When buying a used car, there are myriad factors to consider, but don’t lose sight of the dangers of worn rubber meeting the road. Consider the overall condition of both the vehicle and its tires. Tires can tell you a lot about how well the car was maintained and driven.
We are against buying used tires. Sure, a used tire might seem like a sensible idea to save money and give a tire another chance in service life, but the risk is not worth it. Even if the tire looks “like new,” the tire could have hidden internal damage or may be too old to use. Also, adding a mismatched tire on your car could compromise handling and braking performance.
Checklist for Inspecting a Used Tire
- Look for mismatched tires as a first sign of trouble. Most tire manufacturers recommend using the same model at all four corners for optimal ride and handling. Also, check the tire information placard on the driver’s door jamb of the car to confirm the correct tire size is on the car.
- Low mileage cars may very well still have the original equipment tires with plenty of wear left. Older or high-mileage cars likely have replacement tires. In either case, check to see how much tread is left. Tires must have at least 2/32-inches of tread remaining to be legal in most states. But you should start shopping when the tires are at 4/32-inches, which provides some tread left for all-weather grip. Check the tread depth with a tread-depth tool (available at auto-parts stores) or a quarter. Insert the quarter into the tread groove, with Washington’s head down. If you can see the top of his head, the tire should be replaced.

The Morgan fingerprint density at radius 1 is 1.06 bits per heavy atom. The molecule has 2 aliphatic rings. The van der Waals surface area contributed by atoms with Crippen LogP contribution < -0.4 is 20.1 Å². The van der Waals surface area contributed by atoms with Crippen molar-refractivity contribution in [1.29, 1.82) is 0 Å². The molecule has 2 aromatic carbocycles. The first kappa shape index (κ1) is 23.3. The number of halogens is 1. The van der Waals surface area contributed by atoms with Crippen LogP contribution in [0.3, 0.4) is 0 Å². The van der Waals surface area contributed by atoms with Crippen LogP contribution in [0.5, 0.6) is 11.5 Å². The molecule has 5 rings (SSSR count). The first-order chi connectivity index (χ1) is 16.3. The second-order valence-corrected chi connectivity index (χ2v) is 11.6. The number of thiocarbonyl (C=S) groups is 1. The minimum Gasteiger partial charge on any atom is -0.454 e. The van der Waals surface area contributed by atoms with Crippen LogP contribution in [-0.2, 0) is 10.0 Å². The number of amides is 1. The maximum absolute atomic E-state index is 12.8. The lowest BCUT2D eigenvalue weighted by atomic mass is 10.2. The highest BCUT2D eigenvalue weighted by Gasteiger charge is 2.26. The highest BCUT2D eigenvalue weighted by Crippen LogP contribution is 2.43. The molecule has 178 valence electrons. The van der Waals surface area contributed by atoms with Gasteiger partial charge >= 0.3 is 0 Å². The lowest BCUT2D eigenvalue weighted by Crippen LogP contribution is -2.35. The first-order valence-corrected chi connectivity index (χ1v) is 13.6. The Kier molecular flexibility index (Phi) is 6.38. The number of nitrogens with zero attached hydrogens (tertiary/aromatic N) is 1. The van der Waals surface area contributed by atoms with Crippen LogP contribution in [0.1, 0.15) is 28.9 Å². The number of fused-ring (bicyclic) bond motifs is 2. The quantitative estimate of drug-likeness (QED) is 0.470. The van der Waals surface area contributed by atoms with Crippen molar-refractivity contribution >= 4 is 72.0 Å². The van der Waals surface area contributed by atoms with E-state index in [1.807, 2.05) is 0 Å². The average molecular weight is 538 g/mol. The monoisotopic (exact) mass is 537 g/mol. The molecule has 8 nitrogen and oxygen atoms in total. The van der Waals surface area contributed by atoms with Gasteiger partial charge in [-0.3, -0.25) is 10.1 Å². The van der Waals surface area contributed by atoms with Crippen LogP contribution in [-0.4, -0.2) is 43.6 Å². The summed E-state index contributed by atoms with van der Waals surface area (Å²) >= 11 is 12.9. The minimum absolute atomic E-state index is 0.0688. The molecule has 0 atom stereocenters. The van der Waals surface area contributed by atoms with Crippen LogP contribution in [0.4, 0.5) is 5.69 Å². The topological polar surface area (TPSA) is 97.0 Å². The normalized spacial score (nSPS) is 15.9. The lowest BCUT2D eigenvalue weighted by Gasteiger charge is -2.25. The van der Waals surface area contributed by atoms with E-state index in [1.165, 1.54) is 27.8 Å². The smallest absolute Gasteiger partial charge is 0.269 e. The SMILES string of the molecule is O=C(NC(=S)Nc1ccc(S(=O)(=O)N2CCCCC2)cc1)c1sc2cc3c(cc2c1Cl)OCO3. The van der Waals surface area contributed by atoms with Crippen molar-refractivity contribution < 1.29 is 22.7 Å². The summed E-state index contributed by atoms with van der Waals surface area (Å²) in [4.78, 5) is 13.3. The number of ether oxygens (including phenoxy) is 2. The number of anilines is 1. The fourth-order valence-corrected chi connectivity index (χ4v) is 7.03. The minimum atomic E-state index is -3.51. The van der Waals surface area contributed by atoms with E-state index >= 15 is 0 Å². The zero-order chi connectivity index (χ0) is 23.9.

- Uneven wear across the width of the tire should raise flags, about how aggressively the car was driven, was the maintenance schedule followed, or if there are possible suspension issues. Fast center wear can indicate over-inflation, but more common is excessive shoulder wear suggesting the tires were run under-inflated (or were over-loaded). Fast wear on the tire’s outside shoulder may signal aggressive cornering. A difference in wear and wear pattern between front and rear tires can also mean the tires were not rotated routinely.
- If the car is older with low mileage and the tires appear to have plenty of tread life, check the DOT date code on the lower sidewall of the tire. The last four digits indicate the week and year of manufacture. Some car manufacturers recommend removing a tire after six years of service, and many tire manufacturers recommend removing any tire 10 years or older, no matter if was used or not. That includes the spare tire, too.
- Look at the obvious for tire sidewall scuffing, cracking, cuts, and bulges. Also check if the car has a spare tire, and if the jack and tool kit are included and in working order.